A clash of civilizations may be taking place on the battlefields of Iraq and Afghanistan, but it's also happening a lot more quietly in European cities.
Old Europe's population is dwindling even as immigration and high birth rates among Muslim groups are swelling in cities all over the continent.
And in Belgium, it is no different.
Filip Dewinter, a leader of the far-right separatist party Vlaams Belang, predicts there will eventually be a kind of civil war when the longtime residents of Brussels — the nation's capital and administrative seat of the European Union — realize their city is about to be taken over by Muslim immigrants.
Although there are no official statistics on how many Muslims live in Brussels, it is believed they make up about 25 percent of the city’s 1 million urban residents. Dewinter, who opposes immigration and has called Islamophobia a "duty," claims three of the 19 sections of Brussels, each with its own mayor, now have Muslim majorities.
"In those neighborhoods it's not our government that's in power," he said, "but the Muslim authorities — the mosques, the imams — who are in charge."
FOX News visited one of those neighborhoods, called Molenbeek, which looks more like North Africa than the heart of Europe.
For some Belgians, that's not a problem. The mayor of Molenbeek, Socialist Philippe Moureaux, has worked hard to help Muslims try to integrate over the past decade and a half.
Moureaux believes multiculturalism is a good thing. He says even those who disagree with him should get used to life as it is in Brussels today: "Be realistic. They're here. They're relatively numerous and they're growing."
Many Moroccans have been in Belgium for decades and are now citizens, as are their children. The imam of one of the main mosques, which thousands of young Moroccans attend each Friday, stressed that Muslim immigrants have starting blending in around Brussels.
During FOX News' brief visit, there were no fiery demonstrations of the kind that have wracked the Netherlands, though the municipality is sometimes considered dangerous to traverse at night.
Yet Molenbeek remains disconcerting. Belgian police assigned three plainclothes officers to watch over a FOX News team shooting street scenes one morning in Molenbeek. When FOX News returned in the afternoon as more people were out and about, the police said it would be safer not to get out of the car. It wasn't even dark yet.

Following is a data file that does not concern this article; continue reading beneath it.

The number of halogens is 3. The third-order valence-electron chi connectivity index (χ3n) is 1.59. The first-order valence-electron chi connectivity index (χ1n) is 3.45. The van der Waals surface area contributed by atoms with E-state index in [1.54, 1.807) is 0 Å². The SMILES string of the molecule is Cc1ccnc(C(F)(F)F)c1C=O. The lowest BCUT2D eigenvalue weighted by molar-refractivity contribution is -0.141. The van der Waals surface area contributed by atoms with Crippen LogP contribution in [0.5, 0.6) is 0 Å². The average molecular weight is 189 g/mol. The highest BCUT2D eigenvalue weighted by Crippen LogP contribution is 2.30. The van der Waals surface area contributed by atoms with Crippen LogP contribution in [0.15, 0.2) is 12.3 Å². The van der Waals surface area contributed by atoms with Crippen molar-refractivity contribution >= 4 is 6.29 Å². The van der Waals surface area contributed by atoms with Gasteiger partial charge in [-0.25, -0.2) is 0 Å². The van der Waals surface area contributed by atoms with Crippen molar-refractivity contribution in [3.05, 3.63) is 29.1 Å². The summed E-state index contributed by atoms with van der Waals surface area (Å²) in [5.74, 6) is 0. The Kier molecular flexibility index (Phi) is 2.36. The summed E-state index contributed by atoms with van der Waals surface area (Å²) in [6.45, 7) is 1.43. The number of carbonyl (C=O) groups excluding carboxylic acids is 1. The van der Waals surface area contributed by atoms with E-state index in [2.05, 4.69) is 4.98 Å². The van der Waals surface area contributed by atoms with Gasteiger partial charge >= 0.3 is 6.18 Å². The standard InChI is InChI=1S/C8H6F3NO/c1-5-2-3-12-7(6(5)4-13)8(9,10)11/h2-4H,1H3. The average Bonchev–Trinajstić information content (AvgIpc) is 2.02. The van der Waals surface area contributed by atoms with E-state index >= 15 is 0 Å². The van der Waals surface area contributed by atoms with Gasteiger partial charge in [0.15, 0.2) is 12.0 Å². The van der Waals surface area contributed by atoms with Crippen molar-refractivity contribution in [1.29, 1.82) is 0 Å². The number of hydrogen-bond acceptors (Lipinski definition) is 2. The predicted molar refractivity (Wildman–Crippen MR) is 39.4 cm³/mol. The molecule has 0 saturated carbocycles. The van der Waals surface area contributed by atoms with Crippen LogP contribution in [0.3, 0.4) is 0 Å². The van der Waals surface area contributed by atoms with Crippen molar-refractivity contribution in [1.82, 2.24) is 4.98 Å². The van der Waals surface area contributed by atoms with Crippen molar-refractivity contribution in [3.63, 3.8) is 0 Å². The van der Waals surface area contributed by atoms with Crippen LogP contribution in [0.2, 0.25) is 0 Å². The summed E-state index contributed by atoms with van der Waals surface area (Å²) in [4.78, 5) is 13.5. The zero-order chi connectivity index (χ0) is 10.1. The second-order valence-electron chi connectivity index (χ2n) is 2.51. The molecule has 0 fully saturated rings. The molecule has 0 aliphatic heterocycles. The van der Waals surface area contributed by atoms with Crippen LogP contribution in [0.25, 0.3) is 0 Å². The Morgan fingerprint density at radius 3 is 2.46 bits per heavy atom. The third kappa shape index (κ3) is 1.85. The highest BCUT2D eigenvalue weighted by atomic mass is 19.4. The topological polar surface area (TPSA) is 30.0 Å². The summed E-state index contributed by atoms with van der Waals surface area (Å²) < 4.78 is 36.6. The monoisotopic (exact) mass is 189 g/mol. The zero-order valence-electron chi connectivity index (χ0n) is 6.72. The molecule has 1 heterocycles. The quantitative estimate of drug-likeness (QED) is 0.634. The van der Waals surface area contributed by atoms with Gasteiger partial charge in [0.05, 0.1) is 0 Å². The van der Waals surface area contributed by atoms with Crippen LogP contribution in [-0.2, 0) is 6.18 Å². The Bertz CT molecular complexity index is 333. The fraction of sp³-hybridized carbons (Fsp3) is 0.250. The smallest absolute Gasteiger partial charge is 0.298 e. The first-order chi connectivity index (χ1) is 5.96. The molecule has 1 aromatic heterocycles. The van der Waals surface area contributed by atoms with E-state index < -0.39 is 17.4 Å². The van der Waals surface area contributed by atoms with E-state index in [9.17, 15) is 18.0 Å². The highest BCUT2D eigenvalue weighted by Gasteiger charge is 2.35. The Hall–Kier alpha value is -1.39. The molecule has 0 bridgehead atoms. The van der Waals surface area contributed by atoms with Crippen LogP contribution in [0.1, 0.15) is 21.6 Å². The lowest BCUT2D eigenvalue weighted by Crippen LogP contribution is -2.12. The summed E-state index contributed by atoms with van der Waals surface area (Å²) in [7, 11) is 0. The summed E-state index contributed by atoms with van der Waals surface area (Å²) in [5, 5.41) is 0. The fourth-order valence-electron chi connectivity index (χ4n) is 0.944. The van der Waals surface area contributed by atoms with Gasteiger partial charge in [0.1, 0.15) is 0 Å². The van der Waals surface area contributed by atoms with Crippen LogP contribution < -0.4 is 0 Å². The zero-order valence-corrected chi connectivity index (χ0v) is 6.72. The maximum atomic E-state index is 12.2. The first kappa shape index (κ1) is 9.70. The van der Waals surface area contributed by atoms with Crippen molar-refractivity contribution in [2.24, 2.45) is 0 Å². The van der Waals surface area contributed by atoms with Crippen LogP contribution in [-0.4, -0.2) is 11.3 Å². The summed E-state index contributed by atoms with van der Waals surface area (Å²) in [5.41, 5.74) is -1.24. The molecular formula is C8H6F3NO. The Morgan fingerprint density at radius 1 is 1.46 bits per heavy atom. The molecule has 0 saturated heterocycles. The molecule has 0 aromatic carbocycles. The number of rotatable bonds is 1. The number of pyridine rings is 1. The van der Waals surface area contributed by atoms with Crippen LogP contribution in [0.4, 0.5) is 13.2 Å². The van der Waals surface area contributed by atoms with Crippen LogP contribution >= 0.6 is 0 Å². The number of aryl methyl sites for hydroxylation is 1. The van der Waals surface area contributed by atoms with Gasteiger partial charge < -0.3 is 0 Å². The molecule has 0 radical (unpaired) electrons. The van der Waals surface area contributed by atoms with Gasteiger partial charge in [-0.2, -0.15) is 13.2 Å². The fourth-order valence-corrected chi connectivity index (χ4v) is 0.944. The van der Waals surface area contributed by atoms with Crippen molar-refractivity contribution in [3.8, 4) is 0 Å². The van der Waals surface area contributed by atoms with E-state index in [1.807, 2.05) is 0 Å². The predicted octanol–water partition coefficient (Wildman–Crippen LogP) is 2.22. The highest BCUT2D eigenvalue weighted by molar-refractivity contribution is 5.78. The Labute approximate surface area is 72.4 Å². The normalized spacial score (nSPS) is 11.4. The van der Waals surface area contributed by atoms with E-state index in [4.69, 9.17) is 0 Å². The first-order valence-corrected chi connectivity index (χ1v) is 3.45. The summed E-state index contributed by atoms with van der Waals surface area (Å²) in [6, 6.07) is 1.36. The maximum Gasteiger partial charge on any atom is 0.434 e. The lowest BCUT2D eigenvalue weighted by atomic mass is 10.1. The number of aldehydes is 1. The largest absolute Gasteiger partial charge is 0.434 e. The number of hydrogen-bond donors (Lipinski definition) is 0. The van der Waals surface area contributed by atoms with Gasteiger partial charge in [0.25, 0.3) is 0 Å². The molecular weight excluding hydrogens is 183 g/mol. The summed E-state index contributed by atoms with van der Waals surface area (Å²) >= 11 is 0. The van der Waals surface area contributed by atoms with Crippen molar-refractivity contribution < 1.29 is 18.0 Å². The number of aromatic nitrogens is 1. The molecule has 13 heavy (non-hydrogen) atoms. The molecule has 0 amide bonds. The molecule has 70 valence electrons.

Part of that fear stems from particularly nasty street crime, something that can happen in bad neighborhoods in any big European — or American — city. But part of it is due to strong anti-Western sentiment among Belgium's Muslims, which suggests that true integration is still a long way off.
Mayor Moureaux blames the problems on a tiny number of very violent youths who are condemned by everyone, including the Muslim community.
But for Dewinter, integration simply isn't working. He claims the great majority of the Muslims don't want it to work. So instead of being a melting pot, Brussels has become a city that does everything possible to appease Islam, he claims.
"Halal food is served in the schools, not only for Muslim children, but for all the children," said Dewinter, adding that municipal pools in Brussels now have separate hours for men and women to swim.
The anti-immigrant Vlaams Belang, once considered a pariah party, now controls about 24 percent of the Belgian vote, a trend matched in other European countries with burgeoning Muslim populations.
Though the immigration debate has not yet reached the fever pitch it has in the U.S., a real test will come when a major European city has a Muslim majority. The first could be Marseilles, in France, or Amsterdam, in the Netherlands. But don't count out Brussels, the heart and capital of Europe.